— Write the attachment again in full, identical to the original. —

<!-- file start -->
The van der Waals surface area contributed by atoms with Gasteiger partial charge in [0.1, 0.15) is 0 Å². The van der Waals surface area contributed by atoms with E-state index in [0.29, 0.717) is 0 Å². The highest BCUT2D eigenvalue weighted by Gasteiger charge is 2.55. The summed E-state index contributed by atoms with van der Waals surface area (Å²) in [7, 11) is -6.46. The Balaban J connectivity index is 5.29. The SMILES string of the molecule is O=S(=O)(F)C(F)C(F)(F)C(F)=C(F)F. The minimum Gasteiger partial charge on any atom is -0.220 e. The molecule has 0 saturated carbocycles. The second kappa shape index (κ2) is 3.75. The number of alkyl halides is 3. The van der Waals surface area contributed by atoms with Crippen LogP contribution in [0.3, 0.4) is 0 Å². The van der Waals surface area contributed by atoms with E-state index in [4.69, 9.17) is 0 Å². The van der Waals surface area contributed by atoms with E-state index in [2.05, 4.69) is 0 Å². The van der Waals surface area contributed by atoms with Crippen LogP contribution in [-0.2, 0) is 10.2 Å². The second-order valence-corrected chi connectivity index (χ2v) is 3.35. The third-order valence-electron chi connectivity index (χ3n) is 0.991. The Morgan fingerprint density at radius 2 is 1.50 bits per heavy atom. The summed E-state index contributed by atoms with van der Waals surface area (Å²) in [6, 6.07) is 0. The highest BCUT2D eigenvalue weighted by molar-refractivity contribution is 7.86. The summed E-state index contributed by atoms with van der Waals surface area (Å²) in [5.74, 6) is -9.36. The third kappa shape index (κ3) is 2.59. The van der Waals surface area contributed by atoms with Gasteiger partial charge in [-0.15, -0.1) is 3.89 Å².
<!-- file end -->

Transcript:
The van der Waals surface area contributed by atoms with Gasteiger partial charge in [0.1, 0.15) is 0 Å². The van der Waals surface area contributed by atoms with E-state index in [0.29, 0.717) is 0 Å². The highest BCUT2D eigenvalue weighted by Gasteiger charge is 2.55. The summed E-state index contributed by atoms with van der Waals surface area (Å²) in [7, 11) is -6.46. The Balaban J connectivity index is 5.29. The SMILES string of the molecule is O=S(=O)(F)C(F)C(F)(F)C(F)=C(F)F. The minimum Gasteiger partial charge on any atom is -0.220 e. The molecule has 0 saturated carbocycles. The second kappa shape index (κ2) is 3.75. The number of alkyl halides is 3. The van der Waals surface area contributed by atoms with Crippen LogP contribution in [0.3, 0.4) is 0 Å². The van der Waals surface area contributed by atoms with E-state index in [4.69, 9.17) is 0 Å². The van der Waals surface area contributed by atoms with E-state index in [2.05, 4.69) is 0 Å². The van der Waals surface area contributed by atoms with Crippen LogP contribution in [-0.2, 0) is 10.2 Å². The second-order valence-corrected chi connectivity index (χ2v) is 3.35. The third-order valence-electron chi connectivity index (χ3n) is 0.991. The Morgan fingerprint density at radius 2 is 1.50 bits per heavy atom. The summed E-state index contributed by atoms with van der Waals surface area (Å²) in [6, 6.07) is 0. The highest BCUT2D eigenvalue weighted by molar-refractivity contribution is 7.86. The summed E-state index contributed by atoms with van der Waals surface area (Å²) in [5.74, 6) is -9.36. The third kappa shape index (κ3) is 2.59. The van der Waals surface area contributed by atoms with Gasteiger partial charge in [-0.15, -0.1) is 3.89 Å².